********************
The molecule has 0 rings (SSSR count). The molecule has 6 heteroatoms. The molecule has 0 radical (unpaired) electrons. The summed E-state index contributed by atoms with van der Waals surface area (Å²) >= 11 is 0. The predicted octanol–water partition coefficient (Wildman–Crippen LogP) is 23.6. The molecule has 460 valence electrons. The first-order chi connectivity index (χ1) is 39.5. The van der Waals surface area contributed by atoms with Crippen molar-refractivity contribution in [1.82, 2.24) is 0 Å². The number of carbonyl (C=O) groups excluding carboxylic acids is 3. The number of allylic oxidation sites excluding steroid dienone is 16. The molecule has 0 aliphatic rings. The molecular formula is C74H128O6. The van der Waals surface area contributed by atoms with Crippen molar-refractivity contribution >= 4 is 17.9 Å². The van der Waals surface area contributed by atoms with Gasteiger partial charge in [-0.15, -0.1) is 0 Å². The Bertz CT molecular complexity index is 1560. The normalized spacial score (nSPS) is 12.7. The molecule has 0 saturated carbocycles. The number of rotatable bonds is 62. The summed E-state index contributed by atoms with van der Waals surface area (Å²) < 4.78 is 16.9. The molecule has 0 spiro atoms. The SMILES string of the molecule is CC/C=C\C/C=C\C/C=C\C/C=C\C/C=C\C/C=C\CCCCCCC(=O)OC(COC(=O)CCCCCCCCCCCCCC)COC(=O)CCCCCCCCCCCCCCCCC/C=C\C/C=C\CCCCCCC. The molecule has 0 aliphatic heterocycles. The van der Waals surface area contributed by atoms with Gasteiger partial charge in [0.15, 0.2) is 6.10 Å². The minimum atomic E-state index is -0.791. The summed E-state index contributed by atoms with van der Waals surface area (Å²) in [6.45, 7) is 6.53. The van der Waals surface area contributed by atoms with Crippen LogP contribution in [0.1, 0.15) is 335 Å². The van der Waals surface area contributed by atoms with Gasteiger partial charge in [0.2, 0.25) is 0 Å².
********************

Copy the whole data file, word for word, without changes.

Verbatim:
The molecule has 0 rings (SSSR count). The molecule has 6 heteroatoms. The molecule has 0 radical (unpaired) electrons. The summed E-state index contributed by atoms with van der Waals surface area (Å²) >= 11 is 0. The predicted octanol–water partition coefficient (Wildman–Crippen LogP) is 23.6. The molecule has 460 valence electrons. The first-order chi connectivity index (χ1) is 39.5. The van der Waals surface area contributed by atoms with Crippen molar-refractivity contribution in [1.82, 2.24) is 0 Å². The number of carbonyl (C=O) groups excluding carboxylic acids is 3. The number of allylic oxidation sites excluding steroid dienone is 16. The molecule has 0 aliphatic rings. The molecular formula is C74H128O6. The van der Waals surface area contributed by atoms with Crippen molar-refractivity contribution >= 4 is 17.9 Å². The van der Waals surface area contributed by atoms with Gasteiger partial charge in [-0.15, -0.1) is 0 Å². The Bertz CT molecular complexity index is 1560. The normalized spacial score (nSPS) is 12.7. The molecule has 0 saturated carbocycles. The number of rotatable bonds is 62. The summed E-state index contributed by atoms with van der Waals surface area (Å²) < 4.78 is 16.9. The molecule has 0 spiro atoms. The SMILES string of the molecule is CC/C=C\C/C=C\C/C=C\C/C=C\C/C=C\C/C=C\CCCCCCC(=O)OC(COC(=O)CCCCCCCCCCCCCC)COC(=O)CCCCCCCCCCCCCCCCC/C=C\C/C=C\CCCCCCC. The molecule has 0 aliphatic heterocycles. The van der Waals surface area contributed by atoms with Gasteiger partial charge in [0.15, 0.2) is 6.10 Å². The minimum atomic E-state index is -0.791. The summed E-state index contributed by atoms with van der Waals surface area (Å²) in [6.45, 7) is 6.53. The van der Waals surface area contributed by atoms with Crippen LogP contribution in [0.1, 0.15) is 335 Å². The van der Waals surface area contributed by atoms with Gasteiger partial charge in [0.2, 0.25) is 0 Å².